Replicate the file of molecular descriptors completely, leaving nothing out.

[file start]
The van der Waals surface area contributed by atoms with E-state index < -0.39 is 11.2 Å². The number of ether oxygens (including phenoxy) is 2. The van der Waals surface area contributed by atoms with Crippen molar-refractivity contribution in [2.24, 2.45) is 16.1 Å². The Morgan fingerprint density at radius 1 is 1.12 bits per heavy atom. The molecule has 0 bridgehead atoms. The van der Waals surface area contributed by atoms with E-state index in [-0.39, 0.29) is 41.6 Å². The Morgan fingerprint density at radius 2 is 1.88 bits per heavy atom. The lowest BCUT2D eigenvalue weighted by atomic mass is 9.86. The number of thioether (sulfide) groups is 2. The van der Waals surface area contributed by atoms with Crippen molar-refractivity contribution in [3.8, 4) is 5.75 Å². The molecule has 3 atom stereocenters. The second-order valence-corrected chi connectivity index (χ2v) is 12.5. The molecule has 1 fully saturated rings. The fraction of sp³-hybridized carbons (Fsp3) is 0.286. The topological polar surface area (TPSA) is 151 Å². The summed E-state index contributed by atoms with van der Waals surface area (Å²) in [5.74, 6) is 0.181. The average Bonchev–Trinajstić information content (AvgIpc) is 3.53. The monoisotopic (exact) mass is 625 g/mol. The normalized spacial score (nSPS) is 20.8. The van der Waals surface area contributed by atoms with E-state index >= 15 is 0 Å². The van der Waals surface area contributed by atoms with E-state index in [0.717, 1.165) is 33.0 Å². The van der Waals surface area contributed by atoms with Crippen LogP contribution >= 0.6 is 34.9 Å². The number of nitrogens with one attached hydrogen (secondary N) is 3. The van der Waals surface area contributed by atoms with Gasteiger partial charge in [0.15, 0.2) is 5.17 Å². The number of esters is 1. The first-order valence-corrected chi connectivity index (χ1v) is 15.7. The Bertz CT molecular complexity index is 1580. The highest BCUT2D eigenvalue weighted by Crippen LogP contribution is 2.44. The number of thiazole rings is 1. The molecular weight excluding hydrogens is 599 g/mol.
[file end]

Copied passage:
The van der Waals surface area contributed by atoms with E-state index < -0.39 is 11.2 Å². The number of ether oxygens (including phenoxy) is 2. The van der Waals surface area contributed by atoms with Crippen molar-refractivity contribution in [2.24, 2.45) is 16.1 Å². The Morgan fingerprint density at radius 1 is 1.12 bits per heavy atom. The molecule has 0 bridgehead atoms. The van der Waals surface area contributed by atoms with E-state index in [-0.39, 0.29) is 41.6 Å². The Morgan fingerprint density at radius 2 is 1.88 bits per heavy atom. The lowest BCUT2D eigenvalue weighted by atomic mass is 9.86. The number of thioether (sulfide) groups is 2. The van der Waals surface area contributed by atoms with Crippen molar-refractivity contribution in [3.8, 4) is 5.75 Å². The molecule has 3 atom stereocenters. The second-order valence-corrected chi connectivity index (χ2v) is 12.5. The molecule has 1 fully saturated rings. The fraction of sp³-hybridized carbons (Fsp3) is 0.286. The topological polar surface area (TPSA) is 151 Å². The summed E-state index contributed by atoms with van der Waals surface area (Å²) in [5.74, 6) is 0.181. The average Bonchev–Trinajstić information content (AvgIpc) is 3.53. The monoisotopic (exact) mass is 625 g/mol. The normalized spacial score (nSPS) is 20.8. The van der Waals surface area contributed by atoms with E-state index >= 15 is 0 Å². The van der Waals surface area contributed by atoms with E-state index in [0.717, 1.165) is 33.0 Å². The van der Waals surface area contributed by atoms with Crippen LogP contribution >= 0.6 is 34.9 Å². The number of nitrogens with one attached hydrogen (secondary N) is 3. The van der Waals surface area contributed by atoms with Gasteiger partial charge in [0.15, 0.2) is 5.17 Å². The number of esters is 1. The first-order valence-corrected chi connectivity index (χ1v) is 15.7. The Bertz CT molecular complexity index is 1580. The highest BCUT2D eigenvalue weighted by Crippen LogP contribution is 2.44. The number of thiazole rings is 1. The molecular weight excluding hydrogens is 599 g/mol.